838: Gruoch ingen Boite
The First Queen of Scotland in Recorded History
Born: c. 1015, Present-day Scotland
Died: c. 1060, Present-day Scotland
Also Spelled: Grauch
Gruoch has earned this title not by being the first ever queen of Scotland, but by being the first whose name we know. There were other kings before, and they obviously had wives, but no one thought to write down or record their names before Gruoch came along*.
Gruoch was married twice. Her first husband died in a fire with fifty other men, and her second husband was Macbeth—as in the real one on which the Shakespearian play is based.
Gruoch had one son with her first husband and was already royalty before marrying her now infamous second husband. Gruoch was a relative of Malcolm II, king of Scotland from around 1005 to 1034. This connection made her political gold, and her first marriage helped ensure her husband’s family had a viable shot for the throne of Scotland. Her first husband, Gillacomgain (also written as Gille Coemgáin), and his brother had forcibly taken the throne of Moray (today a part of Scotland but back then a kingdom in its own right). Unfortunately for Gillacomgain, Mac Bethad mac Findláich (aka Macbeth), son of the now dead king, was not at all pleased with this turn of events, and eventually returned to exact his revenge.
In 1030, Macbeth returned from exile and killed Gillacomgain and his followers in the aforementioned fire. Soon after, Macbeth married the widow Gruoch. The death of Gillacomgain and the marriage of Macbeth and Gruoch ended the Game-of-Thrones-esque bloodiness ravaging the Scottish royal family and strengthened the family’s ties to the throne. Macbeth was free to raise Gruoch’s son as his own and heir, but whether or not Gruoch was a willing participant in the marriage or how she actually felt about any of this is unknown.
In 1034, Macbeth went to battle against the actual king of Scotland at the time, Malcolm II. Though Malcolm died that day, Macbeth did not become king. Instead, a man named Duncan who had a much stronger claim to the throne took that title. Six years later, in 1040, Duncan marched into the Kingdom of Moray to challenge Macbeth’s claim to that throne. Another battle ensued, and this time Duncan died, possibly at the hands of Macbeth himself.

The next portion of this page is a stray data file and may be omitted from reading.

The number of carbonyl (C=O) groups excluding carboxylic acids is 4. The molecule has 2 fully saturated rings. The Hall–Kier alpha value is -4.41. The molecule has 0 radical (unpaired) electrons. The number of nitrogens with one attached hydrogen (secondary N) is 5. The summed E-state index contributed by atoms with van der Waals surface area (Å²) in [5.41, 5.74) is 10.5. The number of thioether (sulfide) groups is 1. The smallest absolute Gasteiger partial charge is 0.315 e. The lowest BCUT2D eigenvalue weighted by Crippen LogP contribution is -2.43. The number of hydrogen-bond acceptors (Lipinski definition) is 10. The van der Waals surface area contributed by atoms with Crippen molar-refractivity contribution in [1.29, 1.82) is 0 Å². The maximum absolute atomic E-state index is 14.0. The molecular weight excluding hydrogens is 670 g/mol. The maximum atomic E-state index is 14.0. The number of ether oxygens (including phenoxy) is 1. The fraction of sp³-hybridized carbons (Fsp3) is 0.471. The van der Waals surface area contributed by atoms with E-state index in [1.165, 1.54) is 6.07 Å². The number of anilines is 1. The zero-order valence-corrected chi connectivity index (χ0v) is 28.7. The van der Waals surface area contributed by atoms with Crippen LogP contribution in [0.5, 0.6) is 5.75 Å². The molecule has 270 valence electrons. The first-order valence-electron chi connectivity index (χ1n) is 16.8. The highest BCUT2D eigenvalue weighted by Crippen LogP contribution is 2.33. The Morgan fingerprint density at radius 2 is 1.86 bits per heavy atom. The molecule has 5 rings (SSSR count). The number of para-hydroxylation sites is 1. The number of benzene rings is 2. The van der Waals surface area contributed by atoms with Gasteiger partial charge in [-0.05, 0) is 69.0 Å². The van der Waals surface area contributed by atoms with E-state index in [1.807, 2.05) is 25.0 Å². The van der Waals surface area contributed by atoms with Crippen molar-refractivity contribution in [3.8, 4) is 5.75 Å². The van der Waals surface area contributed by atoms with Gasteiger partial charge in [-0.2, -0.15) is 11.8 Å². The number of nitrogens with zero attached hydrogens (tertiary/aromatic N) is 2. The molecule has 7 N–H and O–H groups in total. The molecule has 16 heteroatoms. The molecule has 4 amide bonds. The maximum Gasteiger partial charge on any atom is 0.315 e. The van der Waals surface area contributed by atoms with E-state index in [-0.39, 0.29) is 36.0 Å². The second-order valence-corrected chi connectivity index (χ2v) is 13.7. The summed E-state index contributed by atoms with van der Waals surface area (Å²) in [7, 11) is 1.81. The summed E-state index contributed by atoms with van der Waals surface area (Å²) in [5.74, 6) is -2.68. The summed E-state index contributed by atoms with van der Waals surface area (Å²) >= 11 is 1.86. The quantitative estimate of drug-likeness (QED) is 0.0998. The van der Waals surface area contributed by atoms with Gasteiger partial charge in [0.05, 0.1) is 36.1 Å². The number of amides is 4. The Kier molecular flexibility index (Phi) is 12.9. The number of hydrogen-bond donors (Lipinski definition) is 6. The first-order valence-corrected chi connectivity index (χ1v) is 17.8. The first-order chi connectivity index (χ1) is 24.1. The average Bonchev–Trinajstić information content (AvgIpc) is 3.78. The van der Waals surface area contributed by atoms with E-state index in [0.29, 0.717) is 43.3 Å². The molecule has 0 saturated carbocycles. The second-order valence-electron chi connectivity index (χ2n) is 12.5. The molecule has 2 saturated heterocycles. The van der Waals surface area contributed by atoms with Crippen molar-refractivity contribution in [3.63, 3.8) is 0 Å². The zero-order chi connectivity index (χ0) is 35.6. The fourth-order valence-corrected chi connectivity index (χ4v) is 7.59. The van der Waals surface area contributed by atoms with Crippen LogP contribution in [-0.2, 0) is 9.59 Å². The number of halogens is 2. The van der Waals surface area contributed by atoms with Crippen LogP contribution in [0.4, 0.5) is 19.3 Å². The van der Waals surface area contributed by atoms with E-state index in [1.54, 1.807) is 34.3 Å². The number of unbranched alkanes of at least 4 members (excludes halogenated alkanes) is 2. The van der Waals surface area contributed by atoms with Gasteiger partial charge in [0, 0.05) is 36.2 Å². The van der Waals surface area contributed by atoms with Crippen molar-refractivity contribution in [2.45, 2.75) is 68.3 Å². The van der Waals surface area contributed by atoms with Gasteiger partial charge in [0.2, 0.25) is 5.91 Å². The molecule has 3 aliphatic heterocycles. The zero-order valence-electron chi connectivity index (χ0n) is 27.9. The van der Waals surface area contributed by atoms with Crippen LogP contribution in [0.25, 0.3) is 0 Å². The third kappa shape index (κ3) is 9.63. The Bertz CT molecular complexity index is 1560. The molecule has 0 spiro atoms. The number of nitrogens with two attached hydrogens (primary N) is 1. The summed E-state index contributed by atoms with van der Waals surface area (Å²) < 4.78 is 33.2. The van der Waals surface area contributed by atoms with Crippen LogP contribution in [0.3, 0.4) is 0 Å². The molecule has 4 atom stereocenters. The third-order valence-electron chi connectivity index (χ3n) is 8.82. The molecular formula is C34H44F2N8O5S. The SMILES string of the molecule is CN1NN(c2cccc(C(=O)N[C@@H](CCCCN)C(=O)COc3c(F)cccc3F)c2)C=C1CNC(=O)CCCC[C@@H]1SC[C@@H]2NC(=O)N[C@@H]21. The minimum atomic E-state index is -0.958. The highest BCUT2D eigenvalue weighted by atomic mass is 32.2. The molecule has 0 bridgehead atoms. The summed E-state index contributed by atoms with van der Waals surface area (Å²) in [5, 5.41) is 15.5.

For the next seventeen years, Macbeth and Gruoch ruled Scotland and Moray jointly as King and Queen. Macbeth would have had next to no claim to the throne of Scotland without Gruoch by his side. They were so confident and secure in their claims, in 1050, both Macbeth and Gruoch left Scotland on a pilgrimage to Rome.
This is where sources begin to differ. The first account of Macbeth’s end comes this way: In 1057, Macbeth abdicated the throne in favor of his stepson; Gruoch’s only son Lulach. Unfortunately, Lulach was killed in battle the following year. Lulach had a son who was only a child and was much too young to rule on his own. Macbeth took up arms to defend his step-grandson’s claim and died in the fighting.
Now, a second account tells of Macbeth’s end like this: In 1057, Macbeth is killed in battle fighting against Duncan’s son, Malcolm. After Macbeth’s death, Lulach takes the throne, and then he himself is killed the following year (1058), whereupon Malcolm takes the throne for himself. (I should tell you more sources tend to stick to this story as opposed to the first).
After Macbeth’s death, whichever way it happened, Gruoch disappears from the pages of history, but she was probably buried beside Macbeth in the royal burying grounds in Iona.
We may not know much about Gruoch, but we do know she was radically different from the villainess, Lady Macbeth.
* There is one possibly known queen before Gruoch; in one source the wife of Duncan I is listed as Suthen, but whether or not that was her actual name remains unknown seeing as no one else bothered to write her name down.
Located In My Personal Library:
A History of Scotland by Neil Oliver